OH… WELL THIS IS EMBARASSING! I was wrong about the capabilities of the `Column Expressions`

node.

The implication of this is:

@iCFO will no longer be pointing people to my Java Snippets (although I always enjoyed the challenge! )

@ArjenEX will be able to proclaim that Column Expressions can achieve whatever needs to be achieved

(unless of course you want to do it quickly, in which case… Java Snippets all the way… )

**Some background…**

While researching/creating a component to assist users in performing cumulative calculations, *without scripting*, and trying to find examples and questions that had been posed on the forum to test it with, I came across a post from May 2020 which changed everything. Well… it changed… something…

I will use the example data I gave in a recent post on cumulative calculations:

Here, we have the following table:

and the aim of this exercise is to populate ProjectBalance with the running total of Income minus Expense for each Project.

The output I want to produce is this:

So you can see that on the first line, for Project A, the ProjectBalance is 1000 - 0 = 1000. On the next line we subtract 500 from the running total to get 500 and on the third line we subtract 250 from the running total to get 250. At line 4 we add 500 to the running total to get 750 and so on.

When the project changes to Project B, we start the total again at zero and add the income 300 and continue like this until the end.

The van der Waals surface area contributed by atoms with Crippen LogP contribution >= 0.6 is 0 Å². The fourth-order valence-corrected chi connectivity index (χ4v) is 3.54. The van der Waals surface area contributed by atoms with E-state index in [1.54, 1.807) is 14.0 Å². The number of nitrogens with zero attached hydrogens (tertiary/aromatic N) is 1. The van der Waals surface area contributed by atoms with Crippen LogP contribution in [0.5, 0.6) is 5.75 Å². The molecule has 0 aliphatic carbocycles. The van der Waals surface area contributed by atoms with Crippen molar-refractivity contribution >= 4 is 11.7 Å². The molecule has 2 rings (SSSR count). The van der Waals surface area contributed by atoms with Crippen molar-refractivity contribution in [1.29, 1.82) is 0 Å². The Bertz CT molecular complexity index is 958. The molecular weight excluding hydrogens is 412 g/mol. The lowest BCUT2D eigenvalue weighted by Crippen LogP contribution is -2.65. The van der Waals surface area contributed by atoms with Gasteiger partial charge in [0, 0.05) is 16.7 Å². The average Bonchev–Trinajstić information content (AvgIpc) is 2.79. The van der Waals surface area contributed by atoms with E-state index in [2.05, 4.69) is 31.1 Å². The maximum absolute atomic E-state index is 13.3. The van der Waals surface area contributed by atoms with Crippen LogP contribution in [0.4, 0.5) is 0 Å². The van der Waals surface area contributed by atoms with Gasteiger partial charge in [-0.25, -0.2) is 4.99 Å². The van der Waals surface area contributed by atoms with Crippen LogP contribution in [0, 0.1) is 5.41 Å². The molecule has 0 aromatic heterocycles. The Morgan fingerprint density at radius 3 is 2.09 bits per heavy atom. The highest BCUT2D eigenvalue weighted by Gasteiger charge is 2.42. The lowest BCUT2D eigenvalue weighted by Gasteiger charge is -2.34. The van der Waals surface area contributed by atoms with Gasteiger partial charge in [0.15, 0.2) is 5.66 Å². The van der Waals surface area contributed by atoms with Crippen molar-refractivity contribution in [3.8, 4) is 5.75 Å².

**An accumulation of cumulative processes**

My go-to way to resolve this previously was the **Java Snippet**, making use of its ability to remember variable values from one row to the next as follows:

A solution can also be achieved without scripting, using a recursive loop, but I realised that, like the java snippet, this approach wasn’t necessarily for everybody and I certainly wouldn’t want to build a whole recursive loop workflow every time I needed a simple calculation. So I tried to make a recursive loop process more generic and built the **"Cumulative Framework**" component(s), referenced in the above post, which buries all the recursive handling and you can just add the Rules/Formulas etc.

So the “Cumulative Framework” component means that anybody can perform this type of processing without resorting to any scripting nodes. Slightly fiddly, in its implementation because of limitations of components, but it works.

But… going back to the whole point of **this** post… there are a lot of people who are happy to do some scripting, but would prefer Column Expressions, rather than Java Snippets. And that’s when I stumbled across the post from May 2020 which showed that Column Expressions actually has a hidden characteristic, which is exactly the same as the way Java Snippet behaves. Forget all the “advanced options” with row-windows etc… it turns out that Column Expressions have Long Memories too.

The Column Expressions node, can remember a value from one row to the next if you use variables in a certain way. If you define variables, but only initialise their value when they are null, (which they are on the first row), but then don’t initialise them after that, then on subsequent rows, they retain their previous value. This is exactly the principle used in the Java Snippet code.

This is the Column Expressions and Java Snippet code side by side. I think you’ll see the similarities:

Here is a workflow containing the above examples, and a couple more, e.g.

Column Expressions Have Long Memories.knwf (137.4 KB)